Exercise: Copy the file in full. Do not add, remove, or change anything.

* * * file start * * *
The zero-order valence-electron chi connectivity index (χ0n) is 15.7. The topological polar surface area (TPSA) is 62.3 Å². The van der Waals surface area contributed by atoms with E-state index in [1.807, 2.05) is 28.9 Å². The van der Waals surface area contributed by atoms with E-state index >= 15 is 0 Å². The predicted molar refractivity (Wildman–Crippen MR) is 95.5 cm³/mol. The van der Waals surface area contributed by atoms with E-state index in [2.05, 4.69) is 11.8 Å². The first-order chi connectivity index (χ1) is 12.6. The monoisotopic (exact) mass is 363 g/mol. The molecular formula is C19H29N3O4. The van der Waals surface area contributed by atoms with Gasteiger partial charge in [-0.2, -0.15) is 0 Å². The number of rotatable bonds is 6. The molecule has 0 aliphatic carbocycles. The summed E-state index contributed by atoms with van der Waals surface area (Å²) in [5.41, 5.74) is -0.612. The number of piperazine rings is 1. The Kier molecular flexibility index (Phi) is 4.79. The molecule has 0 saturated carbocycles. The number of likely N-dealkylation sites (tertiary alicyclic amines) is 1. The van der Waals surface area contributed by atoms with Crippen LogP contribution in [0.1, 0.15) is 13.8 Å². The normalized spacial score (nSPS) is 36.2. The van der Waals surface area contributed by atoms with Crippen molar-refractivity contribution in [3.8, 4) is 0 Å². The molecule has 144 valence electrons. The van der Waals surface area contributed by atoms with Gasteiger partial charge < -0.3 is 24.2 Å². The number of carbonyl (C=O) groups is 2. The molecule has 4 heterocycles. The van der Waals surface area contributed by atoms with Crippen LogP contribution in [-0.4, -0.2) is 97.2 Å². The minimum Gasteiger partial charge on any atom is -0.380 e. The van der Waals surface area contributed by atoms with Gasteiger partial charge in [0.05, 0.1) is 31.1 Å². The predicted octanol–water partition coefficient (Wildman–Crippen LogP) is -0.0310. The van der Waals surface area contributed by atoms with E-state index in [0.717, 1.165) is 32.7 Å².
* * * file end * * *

The zero-order valence-electron chi connectivity index (χ0n) is 15.7. The topological polar surface area (TPSA) is 62.3 Å². The van der Waals surface area contributed by atoms with E-state index in [1.807, 2.05) is 28.9 Å². The van der Waals surface area contributed by atoms with E-state index >= 15 is 0 Å². The predicted molar refractivity (Wildman–Crippen MR) is 95.5 cm³/mol. The van der Waals surface area contributed by atoms with E-state index in [2.05, 4.69) is 11.8 Å². The first-order chi connectivity index (χ1) is 12.6. The monoisotopic (exact) mass is 363 g/mol. The molecular formula is C19H29N3O4. The van der Waals surface area contributed by atoms with Gasteiger partial charge in [-0.2, -0.15) is 0 Å². The number of rotatable bonds is 6. The molecule has 0 aliphatic carbocycles. The summed E-state index contributed by atoms with van der Waals surface area (Å²) in [5.41, 5.74) is -0.612. The number of piperazine rings is 1. The Kier molecular flexibility index (Phi) is 4.79. The molecule has 0 saturated carbocycles. The number of likely N-dealkylation sites (tertiary alicyclic amines) is 1. The van der Waals surface area contributed by atoms with Crippen LogP contribution in [0.1, 0.15) is 13.8 Å². The normalized spacial score (nSPS) is 36.2. The van der Waals surface area contributed by atoms with Crippen molar-refractivity contribution in [3.8, 4) is 0 Å². The molecule has 144 valence electrons. The van der Waals surface area contributed by atoms with Gasteiger partial charge < -0.3 is 24.2 Å². The number of carbonyl (C=O) groups is 2. The molecule has 4 heterocycles. The van der Waals surface area contributed by atoms with Crippen LogP contribution in [-0.4, -0.2) is 97.2 Å². The minimum Gasteiger partial charge on any atom is -0.380 e. The van der Waals surface area contributed by atoms with Gasteiger partial charge in [0.05, 0.1) is 31.1 Å². The predicted octanol–water partition coefficient (Wildman–Crippen LogP) is -0.0310. The van der Waals surface area contributed by atoms with E-state index in [0.717, 1.165) is 32.7 Å².